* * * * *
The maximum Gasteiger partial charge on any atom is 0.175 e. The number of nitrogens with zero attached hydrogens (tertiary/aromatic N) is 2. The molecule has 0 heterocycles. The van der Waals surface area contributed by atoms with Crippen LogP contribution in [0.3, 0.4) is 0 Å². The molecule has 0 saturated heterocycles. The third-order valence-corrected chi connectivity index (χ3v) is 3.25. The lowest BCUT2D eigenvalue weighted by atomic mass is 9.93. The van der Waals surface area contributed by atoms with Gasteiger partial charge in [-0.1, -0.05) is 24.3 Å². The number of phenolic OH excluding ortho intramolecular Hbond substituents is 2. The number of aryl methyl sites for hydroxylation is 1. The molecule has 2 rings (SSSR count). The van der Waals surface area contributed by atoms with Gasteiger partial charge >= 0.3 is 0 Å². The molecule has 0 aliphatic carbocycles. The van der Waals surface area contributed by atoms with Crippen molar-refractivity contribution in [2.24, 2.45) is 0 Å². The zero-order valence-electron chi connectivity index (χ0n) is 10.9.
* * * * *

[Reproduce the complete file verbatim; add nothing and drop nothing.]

The maximum Gasteiger partial charge on any atom is 0.175 e. The number of nitrogens with zero attached hydrogens (tertiary/aromatic N) is 2. The molecule has 0 heterocycles. The van der Waals surface area contributed by atoms with Crippen LogP contribution in [0.3, 0.4) is 0 Å². The molecule has 0 saturated heterocycles. The third-order valence-corrected chi connectivity index (χ3v) is 3.25. The lowest BCUT2D eigenvalue weighted by atomic mass is 9.93. The van der Waals surface area contributed by atoms with Gasteiger partial charge in [-0.1, -0.05) is 24.3 Å². The number of phenolic OH excluding ortho intramolecular Hbond substituents is 2. The number of aryl methyl sites for hydroxylation is 1. The molecule has 2 rings (SSSR count). The van der Waals surface area contributed by atoms with Gasteiger partial charge >= 0.3 is 0 Å². The molecule has 0 aliphatic carbocycles. The van der Waals surface area contributed by atoms with Crippen molar-refractivity contribution in [2.24, 2.45) is 0 Å². The zero-order valence-electron chi connectivity index (χ0n) is 10.9.